Those who have been following my blogs (or even just the news) will know that China has had some pretty restrictive Zero covid regulations in place for the past 3 years. Living here has meant that we have felt very safe from COVID-19 at a time when other countries have struggled with rising numbers of cases and fatalities. We watched from behind our bamboo curtain as the rest of the world has valiantly done battle and largely accepted covid into everyday life. Vaccines such as Pfizer and Moderna have proved themselves to be 90% effective where vaccination programmes back in the UK, for instance, commenced with the elderly and most vulnerable. Even today most people have had a 4th ‘booster’ shot.
China, on the other hand took a different approach and used their own SinoPharm and SinoVac preparations (which have proved to be only 70% effective) and targetted the working population. Most of us have had 3 shots now. But children and the elderly remain largely unvaccinated. I am not sure exactly why but many old people have refused to get the vaccine. Perhaps they have had poor experiences of previous vaccinations. I know of at least three 70 year olds who claim that their underlying health conditions mean that if they have the vaccine they might have heart attacks. I have no idea how such mis-information is spread in this age-group but this is a very real fear (or an excuse?) I do find it strange because we are in the sort of country where if the government tells you to do something, then you just do it. China is known as the ‘country of good boys’. So clearly there has been no government directive or it WOULD have happened.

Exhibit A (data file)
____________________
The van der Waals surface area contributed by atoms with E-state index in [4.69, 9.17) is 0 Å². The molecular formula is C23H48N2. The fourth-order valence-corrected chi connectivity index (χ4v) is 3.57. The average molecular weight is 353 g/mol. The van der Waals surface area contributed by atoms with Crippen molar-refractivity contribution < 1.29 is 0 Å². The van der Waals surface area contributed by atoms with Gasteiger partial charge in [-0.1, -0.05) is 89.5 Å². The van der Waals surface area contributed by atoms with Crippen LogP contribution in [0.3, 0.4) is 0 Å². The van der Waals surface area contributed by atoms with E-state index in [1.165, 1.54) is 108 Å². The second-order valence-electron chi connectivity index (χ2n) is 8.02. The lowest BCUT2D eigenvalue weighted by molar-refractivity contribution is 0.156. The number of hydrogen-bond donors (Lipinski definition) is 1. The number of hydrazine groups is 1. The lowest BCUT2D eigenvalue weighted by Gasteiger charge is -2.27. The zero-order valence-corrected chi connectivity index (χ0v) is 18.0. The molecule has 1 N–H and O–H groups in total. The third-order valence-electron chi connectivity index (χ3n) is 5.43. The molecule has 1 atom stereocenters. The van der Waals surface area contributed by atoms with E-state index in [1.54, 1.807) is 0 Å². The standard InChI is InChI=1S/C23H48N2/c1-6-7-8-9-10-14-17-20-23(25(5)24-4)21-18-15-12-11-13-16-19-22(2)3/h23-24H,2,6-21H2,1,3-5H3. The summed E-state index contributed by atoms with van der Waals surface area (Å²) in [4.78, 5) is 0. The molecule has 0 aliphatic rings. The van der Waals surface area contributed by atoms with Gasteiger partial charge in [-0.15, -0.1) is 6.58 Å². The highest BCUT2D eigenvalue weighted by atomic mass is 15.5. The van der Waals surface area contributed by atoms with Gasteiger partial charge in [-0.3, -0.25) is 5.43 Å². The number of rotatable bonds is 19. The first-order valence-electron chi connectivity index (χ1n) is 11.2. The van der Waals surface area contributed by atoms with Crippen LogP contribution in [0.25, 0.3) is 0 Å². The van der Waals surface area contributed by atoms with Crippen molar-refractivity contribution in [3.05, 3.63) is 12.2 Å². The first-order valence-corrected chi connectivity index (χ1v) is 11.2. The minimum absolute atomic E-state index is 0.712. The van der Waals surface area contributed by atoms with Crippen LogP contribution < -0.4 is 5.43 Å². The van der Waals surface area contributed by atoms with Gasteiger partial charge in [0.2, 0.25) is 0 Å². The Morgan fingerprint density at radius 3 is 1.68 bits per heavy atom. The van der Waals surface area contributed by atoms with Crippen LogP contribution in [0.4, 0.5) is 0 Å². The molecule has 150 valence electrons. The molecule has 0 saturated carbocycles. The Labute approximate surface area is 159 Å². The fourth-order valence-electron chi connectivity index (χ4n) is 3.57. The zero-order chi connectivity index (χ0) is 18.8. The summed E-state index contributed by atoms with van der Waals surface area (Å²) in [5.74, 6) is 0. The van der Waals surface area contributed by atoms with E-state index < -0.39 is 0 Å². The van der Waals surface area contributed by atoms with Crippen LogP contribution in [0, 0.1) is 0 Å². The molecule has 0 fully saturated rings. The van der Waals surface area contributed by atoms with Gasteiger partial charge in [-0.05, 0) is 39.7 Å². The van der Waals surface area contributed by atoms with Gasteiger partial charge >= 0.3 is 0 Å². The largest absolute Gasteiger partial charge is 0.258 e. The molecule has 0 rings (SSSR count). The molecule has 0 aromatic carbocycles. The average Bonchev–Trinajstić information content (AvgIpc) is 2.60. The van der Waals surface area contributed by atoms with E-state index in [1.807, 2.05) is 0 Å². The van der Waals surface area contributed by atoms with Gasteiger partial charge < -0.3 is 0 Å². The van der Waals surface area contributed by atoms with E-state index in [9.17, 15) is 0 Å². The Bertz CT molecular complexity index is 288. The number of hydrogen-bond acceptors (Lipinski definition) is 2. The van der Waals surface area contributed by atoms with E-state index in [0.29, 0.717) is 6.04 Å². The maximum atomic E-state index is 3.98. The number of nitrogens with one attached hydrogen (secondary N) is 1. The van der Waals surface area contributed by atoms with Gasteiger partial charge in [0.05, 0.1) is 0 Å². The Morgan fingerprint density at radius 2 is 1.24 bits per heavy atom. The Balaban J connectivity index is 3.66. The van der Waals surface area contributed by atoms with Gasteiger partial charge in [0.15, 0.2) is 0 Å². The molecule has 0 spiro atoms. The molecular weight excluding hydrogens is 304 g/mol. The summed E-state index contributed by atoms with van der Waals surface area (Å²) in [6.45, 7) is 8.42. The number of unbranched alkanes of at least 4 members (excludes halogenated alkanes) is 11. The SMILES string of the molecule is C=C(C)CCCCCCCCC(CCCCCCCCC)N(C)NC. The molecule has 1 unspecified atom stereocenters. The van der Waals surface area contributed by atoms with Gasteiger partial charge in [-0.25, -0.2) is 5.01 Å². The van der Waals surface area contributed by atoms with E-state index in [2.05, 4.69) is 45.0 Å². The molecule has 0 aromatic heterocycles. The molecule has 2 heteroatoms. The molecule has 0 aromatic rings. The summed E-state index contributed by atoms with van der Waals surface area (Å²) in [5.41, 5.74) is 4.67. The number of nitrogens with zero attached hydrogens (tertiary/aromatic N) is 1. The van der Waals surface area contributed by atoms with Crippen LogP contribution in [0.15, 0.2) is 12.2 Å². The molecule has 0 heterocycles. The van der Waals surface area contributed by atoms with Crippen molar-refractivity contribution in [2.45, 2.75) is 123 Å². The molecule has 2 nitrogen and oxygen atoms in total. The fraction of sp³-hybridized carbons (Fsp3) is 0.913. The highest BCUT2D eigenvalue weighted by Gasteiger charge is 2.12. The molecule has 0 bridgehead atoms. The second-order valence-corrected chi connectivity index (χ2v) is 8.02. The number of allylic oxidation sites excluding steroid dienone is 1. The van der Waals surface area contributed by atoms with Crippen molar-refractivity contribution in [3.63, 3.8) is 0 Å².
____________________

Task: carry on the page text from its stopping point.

While the rest of the wold has accepted COVID and opened up, the strict Chinese Zero COVID policy has put us all under considerable pressure. Shanghai endured the 2+ month lockdown in the Spring and we taught most of the last semester online. Many cities around China have faced a same fate. International travel is still restricted, flights are easily canceled, quarantine facilities have sprung up like weeds, which can cater for 5000 people at a time, all equipped with heat sensors which can detect changes in your body temperature in case you start to develop a fever. Quarantine for travellers has ranged from 21 days to most commonly 10 days. Some quarantine camps are converted shipping containers with a bed, a sink and a toilet (no curtain). These are excessively hot in the summer humidity and freezing in winter. One of our teachers became a ‘close contact’ simply for being in the same restaurant as someone who later developed the virus. She spent a very uncomfortable week in one of these ‘cans’.
On the plus side we have been mask free at school for 3 years and I don’t think that until now, I knew anyone who actually had the virus. We were all trapped in a gilded cage. Safe but still stuck here. Life under zero tolerance became sort of ‘normal’ . Of course we heard about cases of sporadic compound lockdowns, horrific quarantine centres, chemical spraying of apartments of those infected etc but I personally wasn’t subjected to any of these things.
We were however very closely monitored. It was a true Big Brother move as we were all required to present a ‘green’ code to enter pretty much anywhere, the metro, shopping malls, school and even the local supermarket. To get a green code you needed to return a negative PCR test.
Mass testing has been happening since the summer and it has become almost a daily routine. Booths were set up around the city (often with very long lines)